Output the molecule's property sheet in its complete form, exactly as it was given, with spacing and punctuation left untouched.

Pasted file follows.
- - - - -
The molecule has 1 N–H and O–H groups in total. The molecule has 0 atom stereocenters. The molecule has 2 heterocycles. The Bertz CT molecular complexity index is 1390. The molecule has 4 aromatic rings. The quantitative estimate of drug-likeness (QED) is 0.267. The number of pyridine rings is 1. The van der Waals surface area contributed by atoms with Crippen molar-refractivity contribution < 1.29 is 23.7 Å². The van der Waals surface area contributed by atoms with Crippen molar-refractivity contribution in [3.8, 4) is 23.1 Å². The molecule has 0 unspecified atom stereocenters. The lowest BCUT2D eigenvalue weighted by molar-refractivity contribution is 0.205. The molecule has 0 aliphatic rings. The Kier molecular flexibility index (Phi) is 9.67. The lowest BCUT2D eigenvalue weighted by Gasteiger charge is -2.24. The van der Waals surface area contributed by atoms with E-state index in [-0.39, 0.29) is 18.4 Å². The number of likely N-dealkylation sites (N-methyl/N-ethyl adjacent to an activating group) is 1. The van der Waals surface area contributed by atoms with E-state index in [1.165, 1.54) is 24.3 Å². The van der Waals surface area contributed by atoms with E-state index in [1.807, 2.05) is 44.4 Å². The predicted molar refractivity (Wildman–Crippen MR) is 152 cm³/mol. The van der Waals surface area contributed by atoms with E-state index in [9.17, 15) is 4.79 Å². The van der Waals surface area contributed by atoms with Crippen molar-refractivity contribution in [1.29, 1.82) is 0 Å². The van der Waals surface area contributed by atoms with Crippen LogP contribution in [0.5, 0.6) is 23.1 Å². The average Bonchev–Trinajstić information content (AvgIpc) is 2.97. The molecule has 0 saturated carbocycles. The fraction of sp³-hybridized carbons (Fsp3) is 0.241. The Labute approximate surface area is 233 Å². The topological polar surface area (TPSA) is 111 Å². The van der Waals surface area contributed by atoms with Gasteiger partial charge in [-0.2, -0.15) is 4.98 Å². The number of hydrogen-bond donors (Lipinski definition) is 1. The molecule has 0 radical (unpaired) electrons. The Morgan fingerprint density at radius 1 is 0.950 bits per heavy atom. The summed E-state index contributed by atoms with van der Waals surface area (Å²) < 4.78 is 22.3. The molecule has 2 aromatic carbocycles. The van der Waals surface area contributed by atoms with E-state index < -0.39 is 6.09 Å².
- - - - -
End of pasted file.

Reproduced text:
The molecule has 1 N–H and O–H groups in total. The molecule has 0 atom stereocenters. The molecule has 2 heterocycles. The Bertz CT molecular complexity index is 1390. The molecule has 4 aromatic rings. The quantitative estimate of drug-likeness (QED) is 0.267. The number of pyridine rings is 1. The van der Waals surface area contributed by atoms with Crippen molar-refractivity contribution < 1.29 is 23.7 Å². The van der Waals surface area contributed by atoms with Crippen molar-refractivity contribution in [3.8, 4) is 23.1 Å². The molecule has 0 unspecified atom stereocenters. The lowest BCUT2D eigenvalue weighted by molar-refractivity contribution is 0.205. The molecule has 0 aliphatic rings. The Kier molecular flexibility index (Phi) is 9.67. The lowest BCUT2D eigenvalue weighted by Gasteiger charge is -2.24. The van der Waals surface area contributed by atoms with E-state index in [-0.39, 0.29) is 18.4 Å². The number of likely N-dealkylation sites (N-methyl/N-ethyl adjacent to an activating group) is 1. The van der Waals surface area contributed by atoms with E-state index in [1.165, 1.54) is 24.3 Å². The van der Waals surface area contributed by atoms with E-state index in [1.807, 2.05) is 44.4 Å². The predicted molar refractivity (Wildman–Crippen MR) is 152 cm³/mol. The van der Waals surface area contributed by atoms with E-state index in [9.17, 15) is 4.79 Å². The van der Waals surface area contributed by atoms with Crippen molar-refractivity contribution in [1.29, 1.82) is 0 Å². The van der Waals surface area contributed by atoms with Crippen LogP contribution in [0.5, 0.6) is 23.1 Å². The average Bonchev–Trinajstić information content (AvgIpc) is 2.97. The molecule has 0 saturated carbocycles. The fraction of sp³-hybridized carbons (Fsp3) is 0.241. The Labute approximate surface area is 233 Å². The topological polar surface area (TPSA) is 111 Å². The van der Waals surface area contributed by atoms with Gasteiger partial charge in [-0.2, -0.15) is 4.98 Å². The number of hydrogen-bond donors (Lipinski definition) is 1. The molecule has 0 radical (unpaired) electrons. The Morgan fingerprint density at radius 1 is 0.950 bits per heavy atom. The summed E-state index contributed by atoms with van der Waals surface area (Å²) < 4.78 is 22.3. The molecule has 2 aromatic carbocycles. The van der Waals surface area contributed by atoms with E-state index < -0.39 is 6.09 Å².